Learning to see a tiny snail as a living being with it’s own needs and wants is unlikely to turn my nephew into the popular guy who sprays positivity over anyone in his orbit. But he’s beginning to learn to the do the right thing, even at personal cost. My nephew will be kind, I’m feel sure of that.
I love this story.
So true. Beautifully put.
I’d like to share a teaching I heard from Gen-la Dekyong when she was the Resident Teacher in Seattle, because she took an unusual approach. She is always telling us that everything can teach us Dharma if we let it – all the situations we find ourselves in, the people we meet, even the “ducks on the lake,” as she once said in NY. On a walk near the Temple, Gen-la said she heard a train whistle, as the tracks for the train to Vancouver run nearby, and she thought “train, train, train” (as in train your mind). Such a flexible mind to come up with that double meaning!
Very nice! Milarepa said that all our life experiences are like a book teaching us Dharma. In fact, he said “I have no need of books” for that reason!
I very much like this train analogy. Thank you !
My pleasure, glad you like it.
“It quickly burnt through its independent brakes.”
This is my problem. I’ve coined a slogan
“When thoughts spin round in your head, like the wheels on a bicycle, don’t apply the brakes, just stop pedaling.”
…but I have yet to live it.
This is a good analogy. Shows we can’t force it. When we do breathing meditation, for example, there is no point in fighting our distractions — we just have to stop thinking them and be more interested in our object of meditation.
Thanks Luna. What a brilliant demonstration of how to use our own Dharma wisdom, experience and insights to build a meditation. Very inspiring! Lots of points you made really chime in with me. That’s another great post! Thanks again 🙂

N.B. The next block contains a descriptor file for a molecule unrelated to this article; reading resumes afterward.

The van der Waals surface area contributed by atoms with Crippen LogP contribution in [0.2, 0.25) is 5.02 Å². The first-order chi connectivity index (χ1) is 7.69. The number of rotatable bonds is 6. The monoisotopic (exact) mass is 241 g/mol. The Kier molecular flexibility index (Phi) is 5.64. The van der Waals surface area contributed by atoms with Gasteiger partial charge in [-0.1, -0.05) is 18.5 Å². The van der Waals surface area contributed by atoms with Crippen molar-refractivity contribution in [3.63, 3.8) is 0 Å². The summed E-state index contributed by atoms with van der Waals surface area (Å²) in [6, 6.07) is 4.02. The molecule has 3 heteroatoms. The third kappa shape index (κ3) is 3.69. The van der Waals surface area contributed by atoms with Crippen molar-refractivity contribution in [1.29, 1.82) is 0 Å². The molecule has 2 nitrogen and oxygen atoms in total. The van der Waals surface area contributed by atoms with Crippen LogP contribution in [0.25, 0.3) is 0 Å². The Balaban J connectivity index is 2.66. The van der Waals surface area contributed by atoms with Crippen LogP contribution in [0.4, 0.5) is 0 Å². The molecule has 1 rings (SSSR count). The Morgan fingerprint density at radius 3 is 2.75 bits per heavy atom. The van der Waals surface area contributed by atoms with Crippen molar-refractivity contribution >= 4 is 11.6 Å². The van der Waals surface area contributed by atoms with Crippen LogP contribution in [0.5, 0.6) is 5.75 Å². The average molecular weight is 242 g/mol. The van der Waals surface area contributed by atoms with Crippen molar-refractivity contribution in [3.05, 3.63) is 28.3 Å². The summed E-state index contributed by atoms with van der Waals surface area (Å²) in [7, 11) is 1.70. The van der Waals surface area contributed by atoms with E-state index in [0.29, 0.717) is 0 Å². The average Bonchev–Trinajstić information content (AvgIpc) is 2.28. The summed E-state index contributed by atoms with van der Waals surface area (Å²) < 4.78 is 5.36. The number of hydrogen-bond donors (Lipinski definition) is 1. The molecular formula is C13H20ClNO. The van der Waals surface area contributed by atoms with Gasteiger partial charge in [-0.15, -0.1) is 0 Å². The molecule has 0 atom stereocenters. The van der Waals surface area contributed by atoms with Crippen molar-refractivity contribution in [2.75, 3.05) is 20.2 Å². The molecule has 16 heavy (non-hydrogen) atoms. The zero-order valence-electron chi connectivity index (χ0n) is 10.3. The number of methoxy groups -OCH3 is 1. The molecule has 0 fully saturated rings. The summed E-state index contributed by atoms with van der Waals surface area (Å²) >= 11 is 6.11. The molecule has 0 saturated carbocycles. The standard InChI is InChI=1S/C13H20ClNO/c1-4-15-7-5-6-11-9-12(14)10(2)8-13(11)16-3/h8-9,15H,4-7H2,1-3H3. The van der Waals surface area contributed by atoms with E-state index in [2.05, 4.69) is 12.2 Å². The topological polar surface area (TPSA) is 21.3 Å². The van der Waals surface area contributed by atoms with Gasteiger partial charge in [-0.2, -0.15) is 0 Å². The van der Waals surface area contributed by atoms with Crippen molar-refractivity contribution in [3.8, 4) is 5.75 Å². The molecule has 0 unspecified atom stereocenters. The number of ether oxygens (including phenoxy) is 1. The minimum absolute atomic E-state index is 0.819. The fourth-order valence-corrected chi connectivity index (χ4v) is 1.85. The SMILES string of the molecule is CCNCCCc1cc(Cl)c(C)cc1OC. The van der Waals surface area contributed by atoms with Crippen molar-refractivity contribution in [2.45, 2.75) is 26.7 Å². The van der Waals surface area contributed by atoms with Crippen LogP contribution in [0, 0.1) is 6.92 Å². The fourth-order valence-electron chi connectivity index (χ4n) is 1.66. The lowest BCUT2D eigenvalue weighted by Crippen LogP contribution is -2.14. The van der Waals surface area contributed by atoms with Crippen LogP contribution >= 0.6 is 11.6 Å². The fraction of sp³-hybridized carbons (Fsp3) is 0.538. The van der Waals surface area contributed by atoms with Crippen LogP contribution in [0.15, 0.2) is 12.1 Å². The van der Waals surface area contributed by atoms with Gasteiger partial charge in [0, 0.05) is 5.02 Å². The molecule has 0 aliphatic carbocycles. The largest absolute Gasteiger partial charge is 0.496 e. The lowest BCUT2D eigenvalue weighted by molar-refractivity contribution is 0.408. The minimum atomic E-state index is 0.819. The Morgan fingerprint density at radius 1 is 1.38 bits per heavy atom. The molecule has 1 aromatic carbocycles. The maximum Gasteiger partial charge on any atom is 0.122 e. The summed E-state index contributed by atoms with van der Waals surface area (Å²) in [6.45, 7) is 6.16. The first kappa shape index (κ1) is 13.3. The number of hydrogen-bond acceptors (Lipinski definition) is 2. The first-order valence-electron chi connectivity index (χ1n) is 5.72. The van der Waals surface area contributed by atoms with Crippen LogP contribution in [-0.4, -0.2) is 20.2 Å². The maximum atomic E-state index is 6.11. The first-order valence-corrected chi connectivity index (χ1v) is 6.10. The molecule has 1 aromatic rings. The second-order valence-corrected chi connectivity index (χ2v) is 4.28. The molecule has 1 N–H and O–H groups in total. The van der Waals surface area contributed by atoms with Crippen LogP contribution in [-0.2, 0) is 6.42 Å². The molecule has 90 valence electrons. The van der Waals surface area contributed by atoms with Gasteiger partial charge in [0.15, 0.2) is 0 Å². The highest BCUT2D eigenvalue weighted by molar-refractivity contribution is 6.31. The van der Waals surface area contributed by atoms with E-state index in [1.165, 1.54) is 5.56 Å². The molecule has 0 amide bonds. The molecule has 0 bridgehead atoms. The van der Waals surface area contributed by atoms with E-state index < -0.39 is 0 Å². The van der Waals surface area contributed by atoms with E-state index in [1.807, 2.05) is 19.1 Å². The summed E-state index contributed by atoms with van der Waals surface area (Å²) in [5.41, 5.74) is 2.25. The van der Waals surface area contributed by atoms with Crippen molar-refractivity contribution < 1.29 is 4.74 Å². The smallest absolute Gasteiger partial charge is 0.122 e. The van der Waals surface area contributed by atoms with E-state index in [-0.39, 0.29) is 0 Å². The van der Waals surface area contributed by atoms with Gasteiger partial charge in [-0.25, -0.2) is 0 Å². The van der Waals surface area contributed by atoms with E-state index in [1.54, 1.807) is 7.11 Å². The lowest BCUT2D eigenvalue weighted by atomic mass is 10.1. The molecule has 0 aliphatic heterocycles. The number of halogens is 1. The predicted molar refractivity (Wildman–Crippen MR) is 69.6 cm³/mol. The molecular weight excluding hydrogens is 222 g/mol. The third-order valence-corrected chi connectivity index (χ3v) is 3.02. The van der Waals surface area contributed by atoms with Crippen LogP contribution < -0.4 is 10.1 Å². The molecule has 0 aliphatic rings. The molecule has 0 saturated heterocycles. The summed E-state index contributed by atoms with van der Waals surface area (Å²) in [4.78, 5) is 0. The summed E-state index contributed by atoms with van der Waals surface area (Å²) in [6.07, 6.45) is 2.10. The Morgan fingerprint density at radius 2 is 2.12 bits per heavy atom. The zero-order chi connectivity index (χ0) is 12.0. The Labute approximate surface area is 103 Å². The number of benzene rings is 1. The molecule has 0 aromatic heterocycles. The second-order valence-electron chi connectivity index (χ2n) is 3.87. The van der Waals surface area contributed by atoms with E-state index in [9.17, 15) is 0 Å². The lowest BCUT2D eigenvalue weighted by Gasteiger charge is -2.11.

Thank you Vide too for all your really creative analogies on Daily Lamrim.
I agree, the train analogy is perfect. Thank you!
Another great article. The analogy of a runaway train is excellent. With all my “habitual tendancies” I built up for so many years and lifetimes, how do I stop this train? My favorite Lamrim meditation is “wishing love”, and this seems to my key to getting my “train” under more control. Whenever I go for a walk, ride the bus, or as much as I can “off the cushion” I use the “wishing love’ meditation almost like a slogan or mantra to bring things back in perspective. There has been a lot of chat about the killing of the young black man in Florida last month, and a tendency may be to pounce on the man who shot him, or to try and defend the shooter, but if we can look at the situation with a more balanced mind, we may see that it is the delusions of anger, hate and fear that have caused this tragedy. Like you said in your article, our thoughts are carrying toxic explosive substances, and all our skill, energy, compassion and wisdom are needed.
Thank you Bill. I agree that it is a really good idea to have one “quick fix” to our daily problems, taking our favorite meditation and becoming so good at it that it becomes second nature and we can pull it out at any time. Then the other meditations can flow from there.